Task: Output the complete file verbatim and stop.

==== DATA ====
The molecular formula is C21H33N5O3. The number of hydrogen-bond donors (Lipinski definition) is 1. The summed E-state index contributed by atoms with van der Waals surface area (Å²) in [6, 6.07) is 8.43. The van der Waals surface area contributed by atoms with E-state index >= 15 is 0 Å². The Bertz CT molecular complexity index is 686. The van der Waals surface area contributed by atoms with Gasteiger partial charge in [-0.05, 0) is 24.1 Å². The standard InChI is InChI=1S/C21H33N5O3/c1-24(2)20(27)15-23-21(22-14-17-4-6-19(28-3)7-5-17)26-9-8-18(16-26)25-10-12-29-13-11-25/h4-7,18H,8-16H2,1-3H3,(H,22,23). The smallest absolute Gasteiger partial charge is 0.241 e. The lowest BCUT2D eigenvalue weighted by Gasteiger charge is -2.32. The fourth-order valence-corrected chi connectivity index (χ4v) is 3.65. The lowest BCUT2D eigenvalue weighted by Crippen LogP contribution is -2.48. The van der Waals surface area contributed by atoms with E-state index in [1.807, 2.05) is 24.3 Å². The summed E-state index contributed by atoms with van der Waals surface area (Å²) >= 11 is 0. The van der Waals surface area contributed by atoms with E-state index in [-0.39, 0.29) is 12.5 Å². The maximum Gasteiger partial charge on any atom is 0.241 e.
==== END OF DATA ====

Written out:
The molecular formula is C21H33N5O3. The number of hydrogen-bond donors (Lipinski definition) is 1. The summed E-state index contributed by atoms with van der Waals surface area (Å²) in [6, 6.07) is 8.43. The van der Waals surface area contributed by atoms with E-state index >= 15 is 0 Å². The Bertz CT molecular complexity index is 686. The van der Waals surface area contributed by atoms with Gasteiger partial charge in [-0.05, 0) is 24.1 Å². The standard InChI is InChI=1S/C21H33N5O3/c1-24(2)20(27)15-23-21(22-14-17-4-6-19(28-3)7-5-17)26-9-8-18(16-26)25-10-12-29-13-11-25/h4-7,18H,8-16H2,1-3H3,(H,22,23). The smallest absolute Gasteiger partial charge is 0.241 e. The lowest BCUT2D eigenvalue weighted by Gasteiger charge is -2.32. The fourth-order valence-corrected chi connectivity index (χ4v) is 3.65. The lowest BCUT2D eigenvalue weighted by Crippen LogP contribution is -2.48. The van der Waals surface area contributed by atoms with E-state index in [1.807, 2.05) is 24.3 Å². The summed E-state index contributed by atoms with van der Waals surface area (Å²) >= 11 is 0. The van der Waals surface area contributed by atoms with E-state index in [-0.39, 0.29) is 12.5 Å². The maximum Gasteiger partial charge on any atom is 0.241 e.